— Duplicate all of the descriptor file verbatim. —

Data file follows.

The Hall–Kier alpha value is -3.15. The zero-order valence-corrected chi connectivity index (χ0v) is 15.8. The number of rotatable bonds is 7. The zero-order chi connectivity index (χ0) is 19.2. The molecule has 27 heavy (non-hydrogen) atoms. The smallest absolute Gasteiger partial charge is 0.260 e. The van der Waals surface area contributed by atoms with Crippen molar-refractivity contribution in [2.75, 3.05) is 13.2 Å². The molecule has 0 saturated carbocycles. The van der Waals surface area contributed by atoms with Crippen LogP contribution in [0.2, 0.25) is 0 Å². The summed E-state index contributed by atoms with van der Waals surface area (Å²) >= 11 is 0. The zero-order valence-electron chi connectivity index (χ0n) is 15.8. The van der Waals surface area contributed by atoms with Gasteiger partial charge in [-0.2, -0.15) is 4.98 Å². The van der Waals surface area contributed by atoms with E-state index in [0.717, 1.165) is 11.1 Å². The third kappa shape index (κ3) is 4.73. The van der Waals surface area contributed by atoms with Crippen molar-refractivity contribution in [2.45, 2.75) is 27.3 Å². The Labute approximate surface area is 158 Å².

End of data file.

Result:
The Hall–Kier alpha value is -3.15. The zero-order valence-corrected chi connectivity index (χ0v) is 15.8. The number of rotatable bonds is 7. The zero-order chi connectivity index (χ0) is 19.2. The molecule has 27 heavy (non-hydrogen) atoms. The smallest absolute Gasteiger partial charge is 0.260 e. The van der Waals surface area contributed by atoms with Crippen molar-refractivity contribution in [2.75, 3.05) is 13.2 Å². The molecule has 0 saturated carbocycles. The van der Waals surface area contributed by atoms with Crippen LogP contribution in [0.2, 0.25) is 0 Å². The summed E-state index contributed by atoms with van der Waals surface area (Å²) >= 11 is 0. The zero-order valence-electron chi connectivity index (χ0n) is 15.8. The van der Waals surface area contributed by atoms with Gasteiger partial charge in [-0.2, -0.15) is 4.98 Å². The van der Waals surface area contributed by atoms with E-state index in [0.717, 1.165) is 11.1 Å². The third kappa shape index (κ3) is 4.73. The van der Waals surface area contributed by atoms with Crippen molar-refractivity contribution in [2.45, 2.75) is 27.3 Å². The Labute approximate surface area is 158 Å².